While Myntra was not an exception to the trend of e-commerce players reporting surging losses as competition in the space increased, it expects to be profitable by the end of 2016, according to Myntra’s Chief Executive Officer Anant Narayanan.

“The nuance is that I will push for Ebitda (earnings before interest, taxes, depreciation and amortisation) profitability because that is important for a sustainable business model. I also want to make sure we are investing for the next 10 years, as the business will be 10-fold,” Narayanan had said in an interview last month. “Currently, we are at $550 million gross merchandise value (GMV). Next year, we will become $1 billion but we have to ensure we’re building the organisation for a $2-3 billion GMV.”

Myntra expects to achieve a GMV of Rs 6,436 crore (approximately $1 billion) by 2016 according to the company’s RoC filing.  The shift to better margins would come from promoting more in-house brands, which “yield better margins in the wholesale segment when compared to external brands”. Private brands contribute around 20 per cent of Myntra’s revenue, which will be increased to 30 per cent.

Flipkart, which has infused Rs 1,150 crore in Myntra since its acquisition in May 2014, has kept it as a separate platform. Instead, Myntra has become a test bed for Flipkart, with the company experimenting with an app-only strategy which it was eager to adopt for itself, but is now distancing itself from.

While the true impact of Myntra going app-only isn’t known, its operational costs shot up nearly three times to Rs 1,465 crore for FY15.

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Even as losses pile up at home, Myntra plans entry into US

Sets up Myntra Inc, USA to enter the $60 billion market; reports Rs 740 crore losses on revenue of Rs 758 crore in FY15

Sets up Myntra Inc, USA to enter the $60 billion market; reports Rs 740 crore losses on revenue of Rs 758 crore in FY15
Myntra, the fashion arm of Flipkart, is looking to enter the $60-billion online apparel and accessories market in the US and has set up a subsidiary — Myntra Inc, US.

The move underlines parent Flipkart’s global ambitions. Since its takeover in May 2014, India’s largest e-commerce company has used Myntra as a test bed for new technology and business models.

For Myntra, the plan to expand its business overseas comes at a time when losses at home continue to pile up and retail giant Reliance plans an entry into the space. Myntra’s US plans were revealed in its annual report for FY15 filed with the Registrar of Companies (RoC). The unit is yet to start commercial operations.

In FY15, Myntra had reported a loss of Rs 740 crore on a revenue of Rs 758 crore, compared with a Rs 173 crore loss from Rs 427 crore in the previous year.  The four-fold jump in losses is due to increased spending on advertising and undercutting costs of products, Myntra said in a filing with RoC. Myntra is trying to scale up its operations, getting more users to download its app on their smartphones in the light of Reliance’s entry into the online fashion space with ‘LYF’, which it plans to launch alongside the 4G LTE services of Reliance Jio.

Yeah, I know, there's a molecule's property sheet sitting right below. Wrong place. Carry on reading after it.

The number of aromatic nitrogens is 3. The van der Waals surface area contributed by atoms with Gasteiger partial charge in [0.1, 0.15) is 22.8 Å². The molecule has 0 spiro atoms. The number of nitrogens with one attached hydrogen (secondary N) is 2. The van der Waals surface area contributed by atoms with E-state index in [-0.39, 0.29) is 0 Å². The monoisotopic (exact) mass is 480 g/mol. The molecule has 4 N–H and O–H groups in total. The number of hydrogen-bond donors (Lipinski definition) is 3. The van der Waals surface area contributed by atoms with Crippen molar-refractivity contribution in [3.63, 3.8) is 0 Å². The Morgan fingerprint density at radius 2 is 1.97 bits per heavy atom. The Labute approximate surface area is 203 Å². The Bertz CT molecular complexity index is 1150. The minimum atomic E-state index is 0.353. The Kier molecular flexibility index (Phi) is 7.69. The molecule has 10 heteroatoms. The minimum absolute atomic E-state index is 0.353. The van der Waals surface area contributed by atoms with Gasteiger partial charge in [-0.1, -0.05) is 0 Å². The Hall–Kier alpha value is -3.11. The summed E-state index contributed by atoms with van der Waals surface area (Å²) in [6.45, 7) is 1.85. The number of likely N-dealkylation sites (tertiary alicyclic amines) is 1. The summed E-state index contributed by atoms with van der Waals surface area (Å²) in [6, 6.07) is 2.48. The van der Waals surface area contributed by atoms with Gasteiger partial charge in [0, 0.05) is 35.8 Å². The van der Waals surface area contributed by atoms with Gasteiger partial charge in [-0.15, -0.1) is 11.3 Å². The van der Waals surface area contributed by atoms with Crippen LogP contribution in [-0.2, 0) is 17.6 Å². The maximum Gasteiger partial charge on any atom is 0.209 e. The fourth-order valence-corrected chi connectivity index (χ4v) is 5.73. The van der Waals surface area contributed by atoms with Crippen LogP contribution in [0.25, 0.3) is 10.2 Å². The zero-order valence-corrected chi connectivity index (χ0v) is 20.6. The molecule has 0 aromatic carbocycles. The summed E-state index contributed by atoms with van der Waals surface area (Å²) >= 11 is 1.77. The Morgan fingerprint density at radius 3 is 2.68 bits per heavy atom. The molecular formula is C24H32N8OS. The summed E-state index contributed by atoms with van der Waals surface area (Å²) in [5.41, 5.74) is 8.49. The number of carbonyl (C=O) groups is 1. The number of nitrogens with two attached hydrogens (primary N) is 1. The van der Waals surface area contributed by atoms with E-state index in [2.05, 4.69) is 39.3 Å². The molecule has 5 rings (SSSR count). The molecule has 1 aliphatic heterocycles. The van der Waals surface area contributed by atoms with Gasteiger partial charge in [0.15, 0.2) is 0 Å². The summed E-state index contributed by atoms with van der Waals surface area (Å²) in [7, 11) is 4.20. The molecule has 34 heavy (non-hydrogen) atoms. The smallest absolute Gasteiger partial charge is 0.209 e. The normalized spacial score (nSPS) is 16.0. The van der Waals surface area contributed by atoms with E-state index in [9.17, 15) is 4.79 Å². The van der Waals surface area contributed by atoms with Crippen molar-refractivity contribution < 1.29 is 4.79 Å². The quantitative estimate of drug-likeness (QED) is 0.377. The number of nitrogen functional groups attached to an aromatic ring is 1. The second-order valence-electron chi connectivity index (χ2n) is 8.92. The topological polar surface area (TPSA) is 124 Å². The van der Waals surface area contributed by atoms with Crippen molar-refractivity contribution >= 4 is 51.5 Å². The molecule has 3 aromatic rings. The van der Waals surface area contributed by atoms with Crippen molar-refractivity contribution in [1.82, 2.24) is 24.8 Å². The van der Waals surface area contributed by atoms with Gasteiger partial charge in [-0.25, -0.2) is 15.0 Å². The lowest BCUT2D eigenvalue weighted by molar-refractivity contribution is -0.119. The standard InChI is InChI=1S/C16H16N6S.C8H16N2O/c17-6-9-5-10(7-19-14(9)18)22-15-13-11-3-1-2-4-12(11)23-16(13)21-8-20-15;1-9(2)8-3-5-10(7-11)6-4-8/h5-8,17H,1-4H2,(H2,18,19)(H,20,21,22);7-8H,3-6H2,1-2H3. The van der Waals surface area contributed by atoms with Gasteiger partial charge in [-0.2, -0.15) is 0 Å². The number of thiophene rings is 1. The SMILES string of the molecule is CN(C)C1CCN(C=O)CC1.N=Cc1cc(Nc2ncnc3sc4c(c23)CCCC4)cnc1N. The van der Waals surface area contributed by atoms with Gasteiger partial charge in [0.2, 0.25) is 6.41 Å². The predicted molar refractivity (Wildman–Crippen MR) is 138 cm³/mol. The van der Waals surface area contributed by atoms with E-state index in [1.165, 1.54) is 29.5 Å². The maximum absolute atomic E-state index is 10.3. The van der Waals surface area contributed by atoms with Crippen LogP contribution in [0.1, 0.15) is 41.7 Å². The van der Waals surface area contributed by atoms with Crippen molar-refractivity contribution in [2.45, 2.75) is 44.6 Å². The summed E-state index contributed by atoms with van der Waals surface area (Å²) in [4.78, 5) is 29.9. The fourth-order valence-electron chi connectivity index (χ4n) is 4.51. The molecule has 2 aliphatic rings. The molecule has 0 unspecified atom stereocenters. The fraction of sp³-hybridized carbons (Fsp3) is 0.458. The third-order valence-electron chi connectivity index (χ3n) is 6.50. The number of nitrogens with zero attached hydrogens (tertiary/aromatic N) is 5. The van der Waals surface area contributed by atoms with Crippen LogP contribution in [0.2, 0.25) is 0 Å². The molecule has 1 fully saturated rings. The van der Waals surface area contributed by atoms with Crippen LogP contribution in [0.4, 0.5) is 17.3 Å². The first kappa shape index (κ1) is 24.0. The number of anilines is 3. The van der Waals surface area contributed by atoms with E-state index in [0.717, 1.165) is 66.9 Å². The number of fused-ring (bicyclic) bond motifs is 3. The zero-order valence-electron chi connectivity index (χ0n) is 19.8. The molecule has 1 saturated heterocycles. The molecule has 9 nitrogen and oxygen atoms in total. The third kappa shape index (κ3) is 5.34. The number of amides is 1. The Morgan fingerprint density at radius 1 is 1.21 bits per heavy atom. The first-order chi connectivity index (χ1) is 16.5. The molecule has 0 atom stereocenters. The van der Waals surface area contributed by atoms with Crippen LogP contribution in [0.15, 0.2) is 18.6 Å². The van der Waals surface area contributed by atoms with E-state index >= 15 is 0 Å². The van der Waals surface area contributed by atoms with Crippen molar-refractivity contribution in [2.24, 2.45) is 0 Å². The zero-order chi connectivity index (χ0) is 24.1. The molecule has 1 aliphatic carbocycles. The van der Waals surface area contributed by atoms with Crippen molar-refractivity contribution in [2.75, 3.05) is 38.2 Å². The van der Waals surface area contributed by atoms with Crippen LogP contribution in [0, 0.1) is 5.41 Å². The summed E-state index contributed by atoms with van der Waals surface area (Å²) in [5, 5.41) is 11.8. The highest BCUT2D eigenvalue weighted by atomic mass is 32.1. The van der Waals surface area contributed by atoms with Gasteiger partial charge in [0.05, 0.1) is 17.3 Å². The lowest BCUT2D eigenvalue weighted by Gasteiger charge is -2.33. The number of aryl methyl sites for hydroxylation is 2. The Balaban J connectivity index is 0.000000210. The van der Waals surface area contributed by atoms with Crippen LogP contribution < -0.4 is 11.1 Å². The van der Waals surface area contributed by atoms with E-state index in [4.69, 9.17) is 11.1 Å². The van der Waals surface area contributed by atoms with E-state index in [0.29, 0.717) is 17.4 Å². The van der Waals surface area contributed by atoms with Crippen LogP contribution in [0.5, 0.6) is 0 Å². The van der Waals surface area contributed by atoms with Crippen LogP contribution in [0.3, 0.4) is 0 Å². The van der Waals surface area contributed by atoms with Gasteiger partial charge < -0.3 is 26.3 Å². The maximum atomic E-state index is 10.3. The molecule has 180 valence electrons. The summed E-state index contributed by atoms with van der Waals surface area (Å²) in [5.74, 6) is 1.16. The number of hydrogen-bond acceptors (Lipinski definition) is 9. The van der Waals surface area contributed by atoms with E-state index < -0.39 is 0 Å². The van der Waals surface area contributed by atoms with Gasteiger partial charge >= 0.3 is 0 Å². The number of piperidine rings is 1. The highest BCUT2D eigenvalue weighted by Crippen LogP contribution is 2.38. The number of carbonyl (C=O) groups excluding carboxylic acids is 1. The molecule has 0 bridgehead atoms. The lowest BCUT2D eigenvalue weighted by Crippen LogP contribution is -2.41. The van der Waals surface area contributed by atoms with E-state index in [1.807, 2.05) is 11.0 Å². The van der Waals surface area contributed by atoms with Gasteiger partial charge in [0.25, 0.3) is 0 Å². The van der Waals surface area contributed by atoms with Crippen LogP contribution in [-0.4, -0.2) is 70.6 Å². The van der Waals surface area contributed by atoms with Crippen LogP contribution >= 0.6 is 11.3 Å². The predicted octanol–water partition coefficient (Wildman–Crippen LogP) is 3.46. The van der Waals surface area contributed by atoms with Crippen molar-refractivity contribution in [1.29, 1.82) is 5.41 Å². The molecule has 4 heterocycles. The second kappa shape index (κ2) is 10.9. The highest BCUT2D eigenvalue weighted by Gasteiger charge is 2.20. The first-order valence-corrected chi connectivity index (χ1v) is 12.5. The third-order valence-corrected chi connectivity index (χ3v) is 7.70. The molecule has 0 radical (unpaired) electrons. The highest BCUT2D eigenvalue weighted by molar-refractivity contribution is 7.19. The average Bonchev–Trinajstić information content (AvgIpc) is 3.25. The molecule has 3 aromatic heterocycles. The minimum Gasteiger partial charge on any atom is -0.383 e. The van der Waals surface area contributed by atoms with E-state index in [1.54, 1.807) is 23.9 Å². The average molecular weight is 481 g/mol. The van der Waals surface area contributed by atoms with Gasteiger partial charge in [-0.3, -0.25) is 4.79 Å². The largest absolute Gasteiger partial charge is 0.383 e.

Aditya Birla group, which owns brands such as Louis Philippe and People in the offline space, has also launched its fashion e-commerce portal Abof.

While Myntra was not an exception to the trend of e-commerce players reporting surging losses as competition in the space increased, it expects to be profitable by the end of 2016, according to Myntra’s Chief Executive Officer Anant Narayanan.

“The nuance is that I will push for Ebitda (earnings before interest, taxes, depreciation and amortisation) profitability because that is important for a sustainable business model. I also want to make sure we are investing for the next 10 years, as the business will be 10-fold,” Narayanan had said in an interview last month. “Currently, we are at $550 million gross merchandise value (GMV). Next year, we will become $1 billion but we have to ensure we’re building the organisation for a $2-3 billion GMV.”

Myntra expects to achieve a GMV of Rs 6,436 crore (approximately $1 billion) by 2016 according to the company’s RoC filing.  The shift to better margins would come from promoting more in-house brands, which “yield better margins in the wholesale segment when compared to external brands”. Private brands contribute around 20 per cent of Myntra’s revenue, which will be increased to 30 per cent.

Flipkart, which has infused Rs 1,150 crore in Myntra since its acquisition in May 2014, has kept it as a separate platform. Instead, Myntra has become a test bed for Flipkart, with the company experimenting with an app-only strategy which it was eager to adopt for itself, but is now distancing itself from.

While the true impact of Myntra going app-only isn’t known, its operational costs shot up nearly three times to Rs 1,465 crore for FY15.